|Owner:||White Star Line|
|Operated by:||White Star Line|
|Builder:||Harland and Wolff|
|Ordered:||17th September 1908|
|Laid down:||31st March 1909|
|Launched:||31st May 1911|
|Sea trials:||2nd April 1912|
|Maiden voyage:||10th April 1912|
|Location:||41° 43' 57" N, 49° 56' 49" W.|
|Length:||269.1 metres (882 ft 10 in)|
|Beam:||28 metres (92 ft)|
|Draft:||10.5 metres (34 ft −366.7 in)|
|Height:||53.3 metres (175 ft) keel to top of funnels, 60 feet (18 m) water line to Boat Deck|
|Propulsion:||three propellers: Two three-blade wing propellers and one four-blade centre propeller|
|Speed:||21 knots (cruising)|
|Complement:||2,435 passengers, 892 officers and crew|
|Cost:||approx. £ 1,500,000 ( $ 7,500,000)|
The RMS Titanic contained two reciprocating four cylinder, triple-expansion, inverted steam engines and one low-pressure Parsons turbine. These powered three propellers. There were 25 double-ended and 4 single-ended Scotch-type boilers fired by 159 coal burning furnaces that made possible a top speed of 23 knots (43 km/h). Only three of the four 63 feet (19 m) tall funnels were functional; the fourth, which served only as a vent, was added to make the ship look more impressive. Titanic could carry a total of 3,547 passengers and crew and, because she carried mail, her name was given the ship prefix Royal Mail Ship (RMS) as well as SS (Steam Ship).
The Titanic was considered a pinnacle of naval architecture and technological achievement, and was thought by The Shipbuilder magazine to be "practically unsinkable."
Titanic had a double-bottom hull, containing 44 tanks for boiler water and ballast to keep the ship safely balanced at sea (later ships also had a double-walled hull). Titanic exceeded the lifeboat standard, with 20 lifeboats (though not enough for all passengers). Titanic was divided into 16 compartments by doors held up, i.e. in the open position, by electro-magnetic latches which could be closed by a switch on the ship's bridge and by a float system installed on the door itself.
For her time, Titanic was unsurpassed in luxury and opulence. She offered an onboard swimming pool, a gymnasium, a Turkish Bath, libraries for each passenger class, and a squash court. First Class common rooms were adorned with elaborate wood panelling, expensive furniture and other elegant decorations. In addition, the Café Parisien offered superb cuisine for the First Class passengers with a sunlit veranda fitted with trellis decorations.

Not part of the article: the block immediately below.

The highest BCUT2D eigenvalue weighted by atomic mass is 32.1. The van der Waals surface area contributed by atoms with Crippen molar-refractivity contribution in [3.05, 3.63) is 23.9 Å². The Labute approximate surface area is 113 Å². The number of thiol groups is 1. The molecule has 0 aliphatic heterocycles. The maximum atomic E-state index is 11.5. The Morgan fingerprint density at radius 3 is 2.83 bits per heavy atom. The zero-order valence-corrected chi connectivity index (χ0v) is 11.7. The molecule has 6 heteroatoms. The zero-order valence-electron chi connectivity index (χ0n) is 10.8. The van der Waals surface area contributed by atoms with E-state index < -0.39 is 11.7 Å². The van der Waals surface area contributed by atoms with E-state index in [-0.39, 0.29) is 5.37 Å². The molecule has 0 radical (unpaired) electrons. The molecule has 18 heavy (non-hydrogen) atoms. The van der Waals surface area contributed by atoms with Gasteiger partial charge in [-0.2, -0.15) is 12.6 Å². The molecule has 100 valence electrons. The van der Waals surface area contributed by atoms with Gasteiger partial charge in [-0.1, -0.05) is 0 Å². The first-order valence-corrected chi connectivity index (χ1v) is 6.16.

The ship was technologically advanced for the period. She had an extensive electrical subsystem with steam-powered generators and ship-wide electrical wiring feeding electric lights. She also boasted two wireless Marconi radio sets manned by operators who worked in shifts, allowing constant radio contact and the transmission of many passenger messages.
Even Third Class accommodation and common rooms were considered to be as opulent as those in the First Class sections of many other ships of the day. Titanic had three elevators for the use of first-class passengers and, as an innovation, offered one lift for second-class passengers.
Alternative Theories and Curses for the sinking
- Main article: Titanic myths
Legendary Titanic Band
Some events during the Titanic disaster have had a legendary impact. One of the most famous stories of Titanic is of the band. On 15 April, Titanic's eight-member band, led by Wallace Hartley, had assembled in the first class lounge in an effort to keep passengers calm and upbeat. Later they would move on to the forward half of the boat deck. Band members had played during Sunday worship services the previous morning, and the band continued playing music even when it became apparent the ship was going to sink. None of the band members survived the sinking, and there has been much speculation about what their last song was. Some witnesses said the final song played was the hymn "Nearer, my God, to Thee." However, there are three versions of this song in existence. It is notable however that its most probable the British version was played, (as in the film, A Night To Remember) causing a young Eva Heart to run out of church some months after the sinking, when she recognised the same version of the hymn from that night. Hartley reportedly said to a friend if he was on a sinking ship "Nearer, My God, to Thee" would be one of the songs he would play. Walter Lord's book popularised wireless operator Harold Bride’s account that before the ship sank, he heard the song "Autumn" (a hymn similar to the former but contains the maritime line about "mighty waters"). It is considered Bride either meant the hymn called "Autumn" or "Songe d'Automne," a popular ragtime song of the time. Others claimed they heard "Roll out the Barrel."